How to take care of a violin

Written by Lauren on. Posted in Miscellaneous

Whether you’ve invested in a violin for your kids or yourself, you’ll no doubt want to make sure it stands the test of time. Let’s face it, in a busy family home, it can be hard to keep anything out of harm’s way. However, by following these simple care tips, you should succeed in looking after this instrument.

Clean it regularly

One thing you must do if you want to keep your violin in tiptop condition is clean it regularly. This only takes a few seconds and it can help to preserve the condition of the instrument. Ideally, use a dry, soft, microfiber cloth. Specialist suppliers like Caswell’s Strings offer versions that are designed for use on string instruments. Cleaning with these cloths helps to remove excess rosin dust, which can damage some varnishes.

Protect it from extremes of temperature and humidity

It’s also important to protect your violin from extremes of temperature and from changes in humidity. This is because variations in heat and moisture levels can cause the wood in these instruments to expand and contract, resulting in open seams or even cracks. To avoid these problems, keep your violin out of direct sunlight and away from radiators, and never leave it in your car. You should also try to keep the humidity of your home fairly constant, and bear in mind that you can buy special violin humidifiers that help to prevent cracking.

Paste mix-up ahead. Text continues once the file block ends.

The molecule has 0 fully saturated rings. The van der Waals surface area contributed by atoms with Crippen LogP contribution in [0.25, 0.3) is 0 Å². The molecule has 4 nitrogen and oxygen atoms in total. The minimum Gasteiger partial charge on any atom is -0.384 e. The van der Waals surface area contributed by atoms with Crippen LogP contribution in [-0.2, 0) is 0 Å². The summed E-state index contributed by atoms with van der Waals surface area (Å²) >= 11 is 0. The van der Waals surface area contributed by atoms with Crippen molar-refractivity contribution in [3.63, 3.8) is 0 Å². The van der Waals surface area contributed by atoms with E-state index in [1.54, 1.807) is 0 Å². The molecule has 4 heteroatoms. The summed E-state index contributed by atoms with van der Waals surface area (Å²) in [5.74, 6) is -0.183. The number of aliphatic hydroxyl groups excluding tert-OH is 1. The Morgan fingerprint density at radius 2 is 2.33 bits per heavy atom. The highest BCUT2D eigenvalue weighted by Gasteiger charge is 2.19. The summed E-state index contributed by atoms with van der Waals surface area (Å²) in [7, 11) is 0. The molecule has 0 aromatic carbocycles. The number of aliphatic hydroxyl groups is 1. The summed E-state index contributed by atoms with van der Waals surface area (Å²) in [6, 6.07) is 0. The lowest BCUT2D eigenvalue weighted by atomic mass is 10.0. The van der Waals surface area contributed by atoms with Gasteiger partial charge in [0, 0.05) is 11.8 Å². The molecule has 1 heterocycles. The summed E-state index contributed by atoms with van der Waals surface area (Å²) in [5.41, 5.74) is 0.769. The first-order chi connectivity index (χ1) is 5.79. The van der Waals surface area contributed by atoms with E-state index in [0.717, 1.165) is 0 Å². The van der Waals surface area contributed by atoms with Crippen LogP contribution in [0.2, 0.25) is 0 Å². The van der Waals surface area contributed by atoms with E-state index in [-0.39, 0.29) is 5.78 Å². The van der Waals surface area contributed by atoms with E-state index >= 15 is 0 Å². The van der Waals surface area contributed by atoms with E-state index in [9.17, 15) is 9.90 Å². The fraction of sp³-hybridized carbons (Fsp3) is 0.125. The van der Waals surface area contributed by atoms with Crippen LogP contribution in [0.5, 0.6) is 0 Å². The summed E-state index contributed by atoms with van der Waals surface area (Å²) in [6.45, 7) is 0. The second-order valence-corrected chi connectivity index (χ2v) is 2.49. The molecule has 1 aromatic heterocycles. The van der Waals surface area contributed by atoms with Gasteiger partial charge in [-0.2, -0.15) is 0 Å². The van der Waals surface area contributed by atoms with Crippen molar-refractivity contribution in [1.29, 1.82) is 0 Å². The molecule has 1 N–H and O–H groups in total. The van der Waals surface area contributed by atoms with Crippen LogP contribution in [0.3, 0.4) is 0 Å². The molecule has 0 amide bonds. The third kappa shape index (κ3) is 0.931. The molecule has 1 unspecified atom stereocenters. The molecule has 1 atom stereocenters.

Handle it with care

Because they’re delicate objects, it’s important to handle violins with care. When you’re not using the instrument, make sure you carefully put it away in its case, and store it somewhere safe where it’s not likely to fall. If you use a shoulder rest pad, always remove it from the violin before you return it to its case. Also, when you’re carrying the case around, make sure any latches are securely closed.

Don’t get carried away with DIY

If you do see the beginnings of any cracks or open seams, don’t be tempted to test out your DIY skills with the help of commercial glues. Instead, take a trip to a music store or violin maker to get a professional repair. This might cost you a little more, but it will ensure the job is done properly. After all, instrument makers use a special adhesive for this purpose that’s much better suited to the job.

As long as you follow simple care tips like these, you should be able to protect your violin from harm and ensure that you or your kids get plenty of use out of it over the years.

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